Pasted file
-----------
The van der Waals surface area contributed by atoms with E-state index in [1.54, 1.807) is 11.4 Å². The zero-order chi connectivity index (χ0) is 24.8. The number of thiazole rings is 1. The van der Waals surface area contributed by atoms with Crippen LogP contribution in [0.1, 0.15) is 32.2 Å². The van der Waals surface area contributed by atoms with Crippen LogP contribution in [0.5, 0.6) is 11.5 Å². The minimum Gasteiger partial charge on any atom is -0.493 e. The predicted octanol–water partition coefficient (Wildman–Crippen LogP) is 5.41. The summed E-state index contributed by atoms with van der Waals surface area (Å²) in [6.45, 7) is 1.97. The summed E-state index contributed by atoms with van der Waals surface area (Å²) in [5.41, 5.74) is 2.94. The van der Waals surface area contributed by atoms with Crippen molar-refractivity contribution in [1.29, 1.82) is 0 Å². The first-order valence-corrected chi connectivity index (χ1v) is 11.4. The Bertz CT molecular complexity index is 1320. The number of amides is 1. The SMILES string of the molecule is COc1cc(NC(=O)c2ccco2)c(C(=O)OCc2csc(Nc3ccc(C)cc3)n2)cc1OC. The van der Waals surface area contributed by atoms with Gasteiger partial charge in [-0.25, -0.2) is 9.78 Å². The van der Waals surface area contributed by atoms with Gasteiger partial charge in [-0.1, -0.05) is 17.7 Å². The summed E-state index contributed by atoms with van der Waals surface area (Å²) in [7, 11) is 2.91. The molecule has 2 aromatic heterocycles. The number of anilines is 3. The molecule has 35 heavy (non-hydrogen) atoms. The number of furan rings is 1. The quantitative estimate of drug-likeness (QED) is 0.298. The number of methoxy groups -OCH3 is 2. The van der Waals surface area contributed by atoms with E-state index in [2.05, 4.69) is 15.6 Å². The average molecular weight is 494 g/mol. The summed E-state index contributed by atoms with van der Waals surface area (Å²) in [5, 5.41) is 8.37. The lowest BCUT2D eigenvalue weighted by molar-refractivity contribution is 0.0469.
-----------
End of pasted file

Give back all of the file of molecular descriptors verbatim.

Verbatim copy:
The van der Waals surface area contributed by atoms with E-state index in [1.54, 1.807) is 11.4 Å². The zero-order chi connectivity index (χ0) is 24.8. The number of thiazole rings is 1. The van der Waals surface area contributed by atoms with Crippen LogP contribution in [0.1, 0.15) is 32.2 Å². The van der Waals surface area contributed by atoms with Crippen LogP contribution in [0.5, 0.6) is 11.5 Å². The minimum Gasteiger partial charge on any atom is -0.493 e. The predicted octanol–water partition coefficient (Wildman–Crippen LogP) is 5.41. The summed E-state index contributed by atoms with van der Waals surface area (Å²) in [6.45, 7) is 1.97. The summed E-state index contributed by atoms with van der Waals surface area (Å²) in [5.41, 5.74) is 2.94. The van der Waals surface area contributed by atoms with Crippen molar-refractivity contribution in [1.29, 1.82) is 0 Å². The first-order valence-corrected chi connectivity index (χ1v) is 11.4. The Bertz CT molecular complexity index is 1320. The number of amides is 1. The SMILES string of the molecule is COc1cc(NC(=O)c2ccco2)c(C(=O)OCc2csc(Nc3ccc(C)cc3)n2)cc1OC. The van der Waals surface area contributed by atoms with Gasteiger partial charge in [-0.25, -0.2) is 9.78 Å². The van der Waals surface area contributed by atoms with Gasteiger partial charge in [-0.1, -0.05) is 17.7 Å². The summed E-state index contributed by atoms with van der Waals surface area (Å²) in [7, 11) is 2.91. The molecule has 2 aromatic heterocycles. The number of anilines is 3. The molecule has 35 heavy (non-hydrogen) atoms. The number of furan rings is 1. The quantitative estimate of drug-likeness (QED) is 0.298. The number of methoxy groups -OCH3 is 2. The van der Waals surface area contributed by atoms with E-state index in [2.05, 4.69) is 15.6 Å². The average molecular weight is 494 g/mol. The summed E-state index contributed by atoms with van der Waals surface area (Å²) in [5, 5.41) is 8.37. The lowest BCUT2D eigenvalue weighted by molar-refractivity contribution is 0.0469.